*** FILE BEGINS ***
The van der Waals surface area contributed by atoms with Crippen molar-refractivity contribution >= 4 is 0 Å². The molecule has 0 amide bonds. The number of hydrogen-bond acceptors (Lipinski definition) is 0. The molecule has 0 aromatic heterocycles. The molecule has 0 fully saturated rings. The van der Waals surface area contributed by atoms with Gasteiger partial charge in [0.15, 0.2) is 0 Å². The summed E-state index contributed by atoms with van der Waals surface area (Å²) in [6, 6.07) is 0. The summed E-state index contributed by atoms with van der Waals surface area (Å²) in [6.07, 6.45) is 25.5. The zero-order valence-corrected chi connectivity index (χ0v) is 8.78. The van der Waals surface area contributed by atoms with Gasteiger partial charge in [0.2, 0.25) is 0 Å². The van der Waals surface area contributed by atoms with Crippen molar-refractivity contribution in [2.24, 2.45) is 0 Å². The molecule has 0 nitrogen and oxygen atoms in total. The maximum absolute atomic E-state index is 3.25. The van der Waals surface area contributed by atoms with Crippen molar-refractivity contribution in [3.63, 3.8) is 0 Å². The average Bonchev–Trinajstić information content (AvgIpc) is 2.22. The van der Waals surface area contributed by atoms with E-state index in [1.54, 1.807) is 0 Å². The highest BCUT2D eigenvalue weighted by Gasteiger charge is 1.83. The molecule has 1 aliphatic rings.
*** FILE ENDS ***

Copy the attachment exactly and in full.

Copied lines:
The van der Waals surface area contributed by atoms with Crippen molar-refractivity contribution >= 4 is 0 Å². The molecule has 0 amide bonds. The number of hydrogen-bond acceptors (Lipinski definition) is 0. The molecule has 0 aromatic heterocycles. The molecule has 0 fully saturated rings. The van der Waals surface area contributed by atoms with Gasteiger partial charge in [0.15, 0.2) is 0 Å². The summed E-state index contributed by atoms with van der Waals surface area (Å²) in [6, 6.07) is 0. The summed E-state index contributed by atoms with van der Waals surface area (Å²) in [6.07, 6.45) is 25.5. The zero-order valence-corrected chi connectivity index (χ0v) is 8.78. The van der Waals surface area contributed by atoms with Gasteiger partial charge in [0.2, 0.25) is 0 Å². The van der Waals surface area contributed by atoms with Crippen molar-refractivity contribution in [2.24, 2.45) is 0 Å². The molecule has 0 nitrogen and oxygen atoms in total. The maximum absolute atomic E-state index is 3.25. The van der Waals surface area contributed by atoms with Crippen molar-refractivity contribution in [3.63, 3.8) is 0 Å². The average Bonchev–Trinajstić information content (AvgIpc) is 2.22. The van der Waals surface area contributed by atoms with E-state index in [1.54, 1.807) is 0 Å². The highest BCUT2D eigenvalue weighted by Gasteiger charge is 1.83. The molecule has 1 aliphatic rings.